Historian and broadcaster Tessa Dunlop tells the story of the women of Bletchley Park, through exclusive and unprecedented access to the women themselves.
The Bletchley Girls weaves together the lives of fifteen women who were all selected to work in Britain's most secret organisation - Bletchley Park. It is their story, told in their voices; Tessa met and talked to 15 veterans, often visiting them several times. Firm friendships were made as their epic journey unfolded on paper.
The scale of female involvement in Britain during the Second World War wasn't matched in any other country. From 8 million working women just over 7000 were hand-picked to work at Bletchley Park and its outstations. There had always been girls at the Park but soon they outnumbered the men three to one.
A refugee from Belgium, a Scottish debutante, a Jewish 14-year-old, and a factory worker from Northamptonshire - the Bletchley Girls confound stereotypes. But they all have one common bond, the war and their highly confidential part in it. In the middle of the night, hunched over meaningless pieces of paper, tending mind-blowing machines, sitting listening for hours on end, theirs was invariably confusing, monotonous and meticulous work, about which they could not breathe a word.
By meeting and talking to these fascinating female secret-keepers who are still alive today, Tessa Dunlop captures their extraordinary journeys into an adult world of war, secrecy, love and loss. Through the voices of the women themselves, this is a portrait of life at Bletchley Park beyond the celebrated code-breakers, it's the story of the girls behind Britain's ability to consistently out-smart the enemy, and an insight into the women they have become.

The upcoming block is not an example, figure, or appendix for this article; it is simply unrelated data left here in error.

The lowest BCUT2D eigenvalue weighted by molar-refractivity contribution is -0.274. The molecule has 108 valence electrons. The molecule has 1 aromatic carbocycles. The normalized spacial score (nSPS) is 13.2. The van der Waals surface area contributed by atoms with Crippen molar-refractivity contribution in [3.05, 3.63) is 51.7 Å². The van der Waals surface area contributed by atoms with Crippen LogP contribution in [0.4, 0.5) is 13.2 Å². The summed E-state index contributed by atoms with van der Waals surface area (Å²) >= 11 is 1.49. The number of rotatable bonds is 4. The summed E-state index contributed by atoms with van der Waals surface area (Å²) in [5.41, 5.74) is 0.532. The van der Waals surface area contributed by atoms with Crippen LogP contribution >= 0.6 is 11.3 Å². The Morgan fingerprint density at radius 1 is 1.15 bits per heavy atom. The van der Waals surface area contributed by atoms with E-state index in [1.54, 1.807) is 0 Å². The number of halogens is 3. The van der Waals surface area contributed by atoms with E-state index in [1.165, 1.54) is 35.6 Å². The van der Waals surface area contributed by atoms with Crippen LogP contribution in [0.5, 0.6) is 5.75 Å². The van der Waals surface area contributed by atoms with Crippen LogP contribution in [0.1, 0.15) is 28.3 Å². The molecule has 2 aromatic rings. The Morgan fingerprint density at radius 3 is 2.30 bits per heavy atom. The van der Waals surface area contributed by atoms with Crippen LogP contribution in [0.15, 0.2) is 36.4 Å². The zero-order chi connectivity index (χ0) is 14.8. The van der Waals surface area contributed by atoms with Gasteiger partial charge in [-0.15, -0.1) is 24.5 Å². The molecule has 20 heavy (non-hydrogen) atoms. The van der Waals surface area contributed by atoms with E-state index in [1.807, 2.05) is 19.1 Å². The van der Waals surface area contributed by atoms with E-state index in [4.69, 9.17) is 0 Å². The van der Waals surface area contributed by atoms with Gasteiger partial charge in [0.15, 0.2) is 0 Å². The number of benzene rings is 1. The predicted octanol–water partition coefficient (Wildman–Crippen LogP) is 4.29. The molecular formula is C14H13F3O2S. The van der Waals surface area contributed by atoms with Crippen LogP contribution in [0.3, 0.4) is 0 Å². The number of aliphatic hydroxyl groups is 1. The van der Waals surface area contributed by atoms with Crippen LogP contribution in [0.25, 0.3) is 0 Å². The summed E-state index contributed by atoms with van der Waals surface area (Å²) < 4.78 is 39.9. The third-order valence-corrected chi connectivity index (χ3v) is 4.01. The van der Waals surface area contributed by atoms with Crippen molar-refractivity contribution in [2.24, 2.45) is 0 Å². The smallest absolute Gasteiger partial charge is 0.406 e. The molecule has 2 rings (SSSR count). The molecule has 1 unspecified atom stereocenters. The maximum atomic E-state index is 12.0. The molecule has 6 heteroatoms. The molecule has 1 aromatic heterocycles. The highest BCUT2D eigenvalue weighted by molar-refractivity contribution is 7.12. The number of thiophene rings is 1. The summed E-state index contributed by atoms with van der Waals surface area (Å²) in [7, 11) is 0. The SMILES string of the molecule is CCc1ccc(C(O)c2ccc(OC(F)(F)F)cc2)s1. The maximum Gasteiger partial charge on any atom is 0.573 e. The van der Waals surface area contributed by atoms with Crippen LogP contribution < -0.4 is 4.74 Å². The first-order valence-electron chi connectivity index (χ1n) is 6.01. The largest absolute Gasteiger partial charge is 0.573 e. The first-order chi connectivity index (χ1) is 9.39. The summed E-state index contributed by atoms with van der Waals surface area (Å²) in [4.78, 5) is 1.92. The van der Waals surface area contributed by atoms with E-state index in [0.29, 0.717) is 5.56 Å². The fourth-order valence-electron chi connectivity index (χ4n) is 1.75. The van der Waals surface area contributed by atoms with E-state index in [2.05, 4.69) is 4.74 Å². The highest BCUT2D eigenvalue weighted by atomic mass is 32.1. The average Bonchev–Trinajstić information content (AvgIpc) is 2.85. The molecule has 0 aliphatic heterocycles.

Dunlop is engaging in her personal approach. Her obvious feminine empathy with the venerable ladies she spoke to gives her book an immediacy and intimacy. - Daily Mail
An in-depth picture of life in Britain's wartime intelligence centre...The result is fascinating, and is made all the more touching by the developing friendships between Dunlop and her interviewees. - Financial Times
Lively...in giving us the daily details of their lives in the women's own voices Dunlop does them and us a fine service. - New Statesman
Dunlop has interviewed some of those Bletchley women still alive and draws on one or two unpublished diaries. These have yielded some good stuff, especially on the particular intensity of wartime sexual relationships. - The Observer
Dunlop offers us glimpses of the women's lives and expectations, their education, aspirations and personal anecdotes, how they coped with the aftermath of war and what became of them. The combined accounts make for a fascinating social document of women's lives. - Sunday Express
The 15 extraordinary women interviewed for this book came from backgrounds as diverse as debutantes and factory workers. It's an engrossing read that captures their wildly different experiences. - Choice Magazine
Tessa Dunlop's The Bletchley Girls tells the story of 15 female veterans of 'Station X', all of whom Dunlop has interviewed at length. - The Guardian
Tessa Dunlop, author of The Bletchley Girls, documents the lives of 15 remarkable women who worked at The Park and are still alive to tell their stories. - Sunday Telegraph
Award winning broadcaster and historian, Tessa Dunlop has presented several series and one-off documentaries for BBC TV including 'Thames Shipwrecks', 'Coast' and 'Inside Out'. She has authored and presented several documentaries for Radio 4 and the BBC World Service and has written for almost all the major national newspapers. She received the Gertrude Easton History prize whilst at Oxford University, got a 1st in her MA: Imperialism and Culture and has been awarded a PhD scholarship at Sheffield Hallam University.